So the world gambles on, as designers and manufacturers gamble that their products will find favor with buyers, and farmers _ the greatest gamblers of all _ play the odds that neither drought, frost, fire, flood, birds, rats, insects nor other unforeseen occurrences will wipe them out.
And the point to be made is that for all these natural gambling activities, there is a meaningful, productive outcome.
In casino gambling, however, what one person wins, other persons have lost. There is no net gain. Nothing is produced. The activity is essentially sterile. And that is what is wrong with casino gambling. The rest is all window dressing.
Ben Tutoli, St. Petersburg
Limited casinos for us to vote on? Why 47? Why not only one, or four, or seven? That would be limited! The end result would be the same.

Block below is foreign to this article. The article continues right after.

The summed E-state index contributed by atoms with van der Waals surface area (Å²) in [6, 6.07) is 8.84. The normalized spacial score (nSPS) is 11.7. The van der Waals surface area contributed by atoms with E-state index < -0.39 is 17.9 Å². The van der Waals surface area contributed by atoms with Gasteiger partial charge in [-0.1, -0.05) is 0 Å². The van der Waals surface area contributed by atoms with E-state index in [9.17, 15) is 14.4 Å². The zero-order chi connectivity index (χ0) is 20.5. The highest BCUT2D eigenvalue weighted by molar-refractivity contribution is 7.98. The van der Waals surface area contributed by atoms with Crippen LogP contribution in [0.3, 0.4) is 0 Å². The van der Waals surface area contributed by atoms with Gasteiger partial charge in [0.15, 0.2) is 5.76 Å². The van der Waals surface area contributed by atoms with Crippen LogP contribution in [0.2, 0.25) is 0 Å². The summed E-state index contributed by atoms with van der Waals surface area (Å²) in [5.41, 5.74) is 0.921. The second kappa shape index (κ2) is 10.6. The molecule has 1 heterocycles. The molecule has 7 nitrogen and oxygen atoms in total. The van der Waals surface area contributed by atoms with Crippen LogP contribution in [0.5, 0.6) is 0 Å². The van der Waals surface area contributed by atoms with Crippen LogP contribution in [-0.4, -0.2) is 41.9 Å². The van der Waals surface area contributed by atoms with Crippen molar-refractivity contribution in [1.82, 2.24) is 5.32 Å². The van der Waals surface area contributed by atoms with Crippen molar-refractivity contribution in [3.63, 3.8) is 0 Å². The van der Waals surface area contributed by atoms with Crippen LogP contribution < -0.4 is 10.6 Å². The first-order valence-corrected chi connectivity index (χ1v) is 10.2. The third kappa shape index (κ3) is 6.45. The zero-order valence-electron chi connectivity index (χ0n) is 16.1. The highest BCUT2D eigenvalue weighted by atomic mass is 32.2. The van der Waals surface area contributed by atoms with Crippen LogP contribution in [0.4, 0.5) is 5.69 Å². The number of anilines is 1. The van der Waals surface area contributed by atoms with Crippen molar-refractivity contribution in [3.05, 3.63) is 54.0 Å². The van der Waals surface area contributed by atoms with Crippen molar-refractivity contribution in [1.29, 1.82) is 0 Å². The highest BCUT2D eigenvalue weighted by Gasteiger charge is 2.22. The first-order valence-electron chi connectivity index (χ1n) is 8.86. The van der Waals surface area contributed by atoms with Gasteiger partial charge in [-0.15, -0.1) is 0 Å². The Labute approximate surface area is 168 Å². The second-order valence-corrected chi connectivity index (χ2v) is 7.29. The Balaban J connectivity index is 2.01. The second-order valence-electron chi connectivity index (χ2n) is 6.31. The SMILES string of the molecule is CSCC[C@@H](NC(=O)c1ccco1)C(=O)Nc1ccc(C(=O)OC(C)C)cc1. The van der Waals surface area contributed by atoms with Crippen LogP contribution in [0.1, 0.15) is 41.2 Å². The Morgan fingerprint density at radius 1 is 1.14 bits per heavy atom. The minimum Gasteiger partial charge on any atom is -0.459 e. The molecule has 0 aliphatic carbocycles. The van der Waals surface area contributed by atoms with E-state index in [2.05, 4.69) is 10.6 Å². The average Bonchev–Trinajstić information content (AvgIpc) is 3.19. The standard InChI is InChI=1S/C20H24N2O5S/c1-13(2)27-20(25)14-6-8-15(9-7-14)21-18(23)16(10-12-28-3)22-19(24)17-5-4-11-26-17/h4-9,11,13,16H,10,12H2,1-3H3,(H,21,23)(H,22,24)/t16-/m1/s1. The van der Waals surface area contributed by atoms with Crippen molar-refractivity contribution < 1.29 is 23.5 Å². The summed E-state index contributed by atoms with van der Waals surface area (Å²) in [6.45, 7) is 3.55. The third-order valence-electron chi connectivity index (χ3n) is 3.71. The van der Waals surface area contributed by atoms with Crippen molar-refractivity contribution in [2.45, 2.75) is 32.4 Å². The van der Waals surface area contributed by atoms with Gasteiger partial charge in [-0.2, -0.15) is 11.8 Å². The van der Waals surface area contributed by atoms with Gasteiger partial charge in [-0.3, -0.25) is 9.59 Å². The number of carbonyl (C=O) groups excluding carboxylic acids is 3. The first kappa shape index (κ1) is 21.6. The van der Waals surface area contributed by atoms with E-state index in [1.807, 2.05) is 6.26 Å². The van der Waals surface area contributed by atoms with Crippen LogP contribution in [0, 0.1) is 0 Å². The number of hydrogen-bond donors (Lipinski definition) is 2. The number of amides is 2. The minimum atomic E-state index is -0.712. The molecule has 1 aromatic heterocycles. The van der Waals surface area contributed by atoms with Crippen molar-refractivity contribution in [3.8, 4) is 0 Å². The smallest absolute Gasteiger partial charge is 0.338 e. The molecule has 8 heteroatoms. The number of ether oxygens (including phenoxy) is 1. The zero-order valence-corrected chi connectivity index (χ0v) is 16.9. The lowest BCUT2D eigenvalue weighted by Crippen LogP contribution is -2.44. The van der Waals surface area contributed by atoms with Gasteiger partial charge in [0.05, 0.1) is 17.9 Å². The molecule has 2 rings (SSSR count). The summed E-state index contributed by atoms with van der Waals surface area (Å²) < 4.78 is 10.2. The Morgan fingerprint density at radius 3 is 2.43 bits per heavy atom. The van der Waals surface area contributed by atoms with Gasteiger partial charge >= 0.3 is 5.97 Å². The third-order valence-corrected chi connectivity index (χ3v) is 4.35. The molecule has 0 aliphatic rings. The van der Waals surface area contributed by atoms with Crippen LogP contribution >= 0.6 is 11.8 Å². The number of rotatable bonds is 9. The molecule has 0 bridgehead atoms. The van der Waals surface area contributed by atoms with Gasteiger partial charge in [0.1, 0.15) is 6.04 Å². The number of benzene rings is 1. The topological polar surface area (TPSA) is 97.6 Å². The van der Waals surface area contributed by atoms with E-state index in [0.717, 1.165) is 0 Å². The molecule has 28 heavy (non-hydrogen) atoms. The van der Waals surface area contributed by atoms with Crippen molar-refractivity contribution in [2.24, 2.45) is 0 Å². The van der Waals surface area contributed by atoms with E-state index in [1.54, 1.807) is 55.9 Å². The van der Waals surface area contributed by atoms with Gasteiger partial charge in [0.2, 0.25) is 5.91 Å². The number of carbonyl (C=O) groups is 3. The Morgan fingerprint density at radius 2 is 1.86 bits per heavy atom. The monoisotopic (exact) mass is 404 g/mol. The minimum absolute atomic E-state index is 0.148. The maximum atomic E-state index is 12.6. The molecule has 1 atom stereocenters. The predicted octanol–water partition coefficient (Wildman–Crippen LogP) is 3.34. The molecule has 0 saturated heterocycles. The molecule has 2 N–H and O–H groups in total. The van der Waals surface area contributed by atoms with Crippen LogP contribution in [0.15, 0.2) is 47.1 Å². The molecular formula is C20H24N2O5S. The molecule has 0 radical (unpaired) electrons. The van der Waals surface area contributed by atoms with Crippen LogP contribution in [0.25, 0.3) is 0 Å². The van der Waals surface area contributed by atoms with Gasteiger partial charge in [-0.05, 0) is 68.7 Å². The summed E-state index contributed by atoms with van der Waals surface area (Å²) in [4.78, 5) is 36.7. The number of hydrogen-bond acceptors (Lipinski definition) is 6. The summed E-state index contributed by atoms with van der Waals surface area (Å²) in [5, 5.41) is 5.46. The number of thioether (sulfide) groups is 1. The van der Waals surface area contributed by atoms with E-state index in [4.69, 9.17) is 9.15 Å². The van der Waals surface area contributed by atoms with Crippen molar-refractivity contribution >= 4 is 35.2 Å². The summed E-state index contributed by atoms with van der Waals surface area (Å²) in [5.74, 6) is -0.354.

Why, all of a sudden, are there so many law enforcement people in favor of the casinos? Did they learn something from the PACs and the U.S. Congress?
Kay Foxx, New Port Richey
The Nobel Peace Prize for taxpayers' pocketbooks should go to a recent letter writer for his suggestion to send our prisoners to other countries needing financial assistance _ a brilliant move to save our tax dollars and give foreign assistance which will provide those countries with more funds to trade with us.
What a savings for us for those criminals serving life sentences. No need any longer for death sentences with their outrageous legal appeals costs _ just give them life. No need to worry about staffing boot camps for juvenile criminals _ just send them to the "resort camps" in other countries until they're 21.
Bravo to the letter writer _ he's saved us billions.
George Armitage, Tampa
An "infuriating' move
It's infuriating to see that the switch from CBS to Fox for NFL football games hasn't changed the idiocy of switching away late in the fourth quarter of an exciting early game to watch the beginning of a 4 o'clock Bucs game. The Bucs can't come anywhere near to filling their own stadium with fans. What makes Fox think that anyone wants to watch them on TV?
Jay Gorzelany, Bradenton